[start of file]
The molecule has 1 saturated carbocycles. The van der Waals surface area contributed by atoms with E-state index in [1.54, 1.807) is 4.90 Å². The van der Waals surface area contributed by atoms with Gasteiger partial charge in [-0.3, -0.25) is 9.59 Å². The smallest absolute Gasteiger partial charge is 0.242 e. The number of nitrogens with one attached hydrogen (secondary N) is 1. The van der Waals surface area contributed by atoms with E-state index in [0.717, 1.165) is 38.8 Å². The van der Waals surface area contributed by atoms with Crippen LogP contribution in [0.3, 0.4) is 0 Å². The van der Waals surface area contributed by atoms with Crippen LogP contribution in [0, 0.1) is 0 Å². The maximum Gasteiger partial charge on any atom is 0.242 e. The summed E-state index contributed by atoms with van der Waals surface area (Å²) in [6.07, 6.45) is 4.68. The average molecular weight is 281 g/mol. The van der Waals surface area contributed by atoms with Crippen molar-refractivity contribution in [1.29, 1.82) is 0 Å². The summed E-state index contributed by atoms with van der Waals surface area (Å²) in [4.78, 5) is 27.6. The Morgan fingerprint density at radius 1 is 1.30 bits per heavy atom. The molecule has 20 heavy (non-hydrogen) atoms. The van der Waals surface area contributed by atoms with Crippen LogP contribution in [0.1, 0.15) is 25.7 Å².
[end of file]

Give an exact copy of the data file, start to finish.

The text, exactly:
The molecule has 1 saturated carbocycles. The van der Waals surface area contributed by atoms with E-state index in [1.54, 1.807) is 4.90 Å². The van der Waals surface area contributed by atoms with Gasteiger partial charge in [-0.3, -0.25) is 9.59 Å². The smallest absolute Gasteiger partial charge is 0.242 e. The number of nitrogens with one attached hydrogen (secondary N) is 1. The van der Waals surface area contributed by atoms with E-state index in [0.717, 1.165) is 38.8 Å². The van der Waals surface area contributed by atoms with Crippen LogP contribution in [0.3, 0.4) is 0 Å². The van der Waals surface area contributed by atoms with Crippen LogP contribution in [0, 0.1) is 0 Å². The maximum Gasteiger partial charge on any atom is 0.242 e. The summed E-state index contributed by atoms with van der Waals surface area (Å²) in [6.07, 6.45) is 4.68. The average molecular weight is 281 g/mol. The van der Waals surface area contributed by atoms with Crippen molar-refractivity contribution in [1.29, 1.82) is 0 Å². The summed E-state index contributed by atoms with van der Waals surface area (Å²) in [4.78, 5) is 27.6. The Morgan fingerprint density at radius 1 is 1.30 bits per heavy atom. The molecule has 20 heavy (non-hydrogen) atoms. The van der Waals surface area contributed by atoms with Crippen LogP contribution in [0.1, 0.15) is 25.7 Å².